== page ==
I never imagined I would write a cookbook, let alone four (with a fifth in the works). I am a newspaper reporter by profession, and after earning my graduate degree in journalism at Columbia University I worked at several newspapers, in New Jersey, Detroit, and Washington, D.C. This was before food writing was considered a serious pursuit (except if you were a restaurant critic)—before Michael Pollan’s books, before food policy was routinely front-page news, and certainly before food blogging exploded onto the scene. So I wrote about everything but food, it seems, from school board elections to bizarre suburban murders. I had a stint as a health and fitness writer in which I wrote tangentially about food by writing about nutrition. For a few years I was a senior writer at a biweekly newspaper called The Chronicle of Philanthropy, in which I wrote about the nonprofit world and profiled wealthy philanthropists.
I loved my work, but when I got home at the end of the day I always found myself flipping through cookbooks and playing around at the stove. Over the years, collecting cookbooks had quietly turned into an obsession and my collection had grown from a few during my college days into dozens, and then dozens more.
That I was so food-focused is no surprise. I grew up in an Italian family, and good food was as important as, say, a good education. My mom was born and raised in Chieti, in Italy’s beautiful, rugged Abruzzo region. My dad was born in the U.S. but both his parents were from small towns south of Rome. My mother had my sister and me shaping ravioli and cappelletti and other whimsical pasta shapes by the time we could see over the kitchen counter. We spent our summers in Rome and on the Adriatic coast of Abruzzo. My dad was a master at planning trips all around the Italian peninsula—and these trips always centered around finding great food and great wine. I still remember the first time I had ribollita in the Tuscan countryside, the first time I tasted inky-black cuttlefish noodles in Venice, the first time I ate handmade orecchiette in Puglia. These memories have stayed with me throughout the decades.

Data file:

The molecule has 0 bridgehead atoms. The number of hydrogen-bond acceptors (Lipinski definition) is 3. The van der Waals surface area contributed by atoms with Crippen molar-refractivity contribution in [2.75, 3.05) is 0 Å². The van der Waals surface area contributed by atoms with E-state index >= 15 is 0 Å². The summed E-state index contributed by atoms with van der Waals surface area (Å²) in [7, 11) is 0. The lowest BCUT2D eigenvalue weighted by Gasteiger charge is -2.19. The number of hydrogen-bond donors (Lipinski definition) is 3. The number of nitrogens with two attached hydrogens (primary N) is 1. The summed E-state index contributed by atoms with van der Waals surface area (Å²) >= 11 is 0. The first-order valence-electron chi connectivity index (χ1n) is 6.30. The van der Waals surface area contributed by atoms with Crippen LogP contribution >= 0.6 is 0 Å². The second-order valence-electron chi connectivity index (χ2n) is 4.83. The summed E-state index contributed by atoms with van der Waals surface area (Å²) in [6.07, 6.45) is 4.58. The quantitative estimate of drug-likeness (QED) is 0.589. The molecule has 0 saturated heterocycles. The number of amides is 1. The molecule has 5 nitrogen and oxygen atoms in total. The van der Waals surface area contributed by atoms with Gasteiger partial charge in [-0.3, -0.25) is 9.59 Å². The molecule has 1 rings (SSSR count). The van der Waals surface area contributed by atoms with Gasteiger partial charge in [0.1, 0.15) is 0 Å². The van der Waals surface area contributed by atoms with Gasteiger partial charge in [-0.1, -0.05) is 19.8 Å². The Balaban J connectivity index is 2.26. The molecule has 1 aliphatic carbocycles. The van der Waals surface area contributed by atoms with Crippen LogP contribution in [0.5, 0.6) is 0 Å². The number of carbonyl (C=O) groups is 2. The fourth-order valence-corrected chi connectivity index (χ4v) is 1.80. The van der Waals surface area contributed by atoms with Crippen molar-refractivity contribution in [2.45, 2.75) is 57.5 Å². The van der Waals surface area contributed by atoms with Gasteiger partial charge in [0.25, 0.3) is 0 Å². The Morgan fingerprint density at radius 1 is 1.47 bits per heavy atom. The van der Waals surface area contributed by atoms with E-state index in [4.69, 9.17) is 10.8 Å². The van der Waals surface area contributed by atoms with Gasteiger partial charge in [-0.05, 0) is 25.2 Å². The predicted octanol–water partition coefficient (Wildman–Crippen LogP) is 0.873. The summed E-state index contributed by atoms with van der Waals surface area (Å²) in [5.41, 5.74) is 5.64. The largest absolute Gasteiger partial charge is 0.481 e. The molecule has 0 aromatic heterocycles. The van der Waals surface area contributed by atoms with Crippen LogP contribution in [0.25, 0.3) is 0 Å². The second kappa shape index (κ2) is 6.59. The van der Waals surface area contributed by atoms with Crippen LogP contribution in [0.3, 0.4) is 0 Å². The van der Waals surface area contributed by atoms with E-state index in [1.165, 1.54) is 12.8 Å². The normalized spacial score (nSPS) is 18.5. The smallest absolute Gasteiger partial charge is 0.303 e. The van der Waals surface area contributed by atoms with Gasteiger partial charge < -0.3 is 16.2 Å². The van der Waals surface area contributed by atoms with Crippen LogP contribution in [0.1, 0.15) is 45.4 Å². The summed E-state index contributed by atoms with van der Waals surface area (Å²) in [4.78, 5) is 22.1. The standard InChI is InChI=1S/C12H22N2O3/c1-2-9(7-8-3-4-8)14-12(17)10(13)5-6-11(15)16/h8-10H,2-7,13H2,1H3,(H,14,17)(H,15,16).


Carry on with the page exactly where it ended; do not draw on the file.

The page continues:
In 2001, when my kids were young, I left my fulltime job so I could be home for them. It was then that I decided, somewhat spontaneously and irrationally, to reinvent myself as a food writer. I had connections at various newspapers, friends and editors who knew my work, and so I pitched stories to them and began to get published. In 2004, after attending the inspiring Food Writers’ Symposium at the Greenbrier, I wrote my first cookbook proposal, for The Glorious Soups and Stews of Italy. To my amazement (and delight), it was picked up by Chronicle Books, whose editor I had met at the symposium.
Writing cookbooks is my dream job, because it combines my love for research and writing with my love for Italian food, culture, and cooking. My biggest challenge as a writer of Italian cookbooks is finding something new and relevant to say about a subject that has already been extensively explored and written about. Think about it—people have been traveling to and writing about Italy for centuries: historians, artists, poets, archeologists, and of course, food lovers. When my publisher asked me to write a proposal for a book about pasta I was skeptical. Lord knows there’s been a lot written on that subject! But that’s the miraculous thing about Italy. This small peninsula has been trod upon by so many millions of people who have wound their way through the hilltop towns and ancient cities and up and down the coasts, and yet, there are still discoveries to be made, secrets and treasures to be unearthed.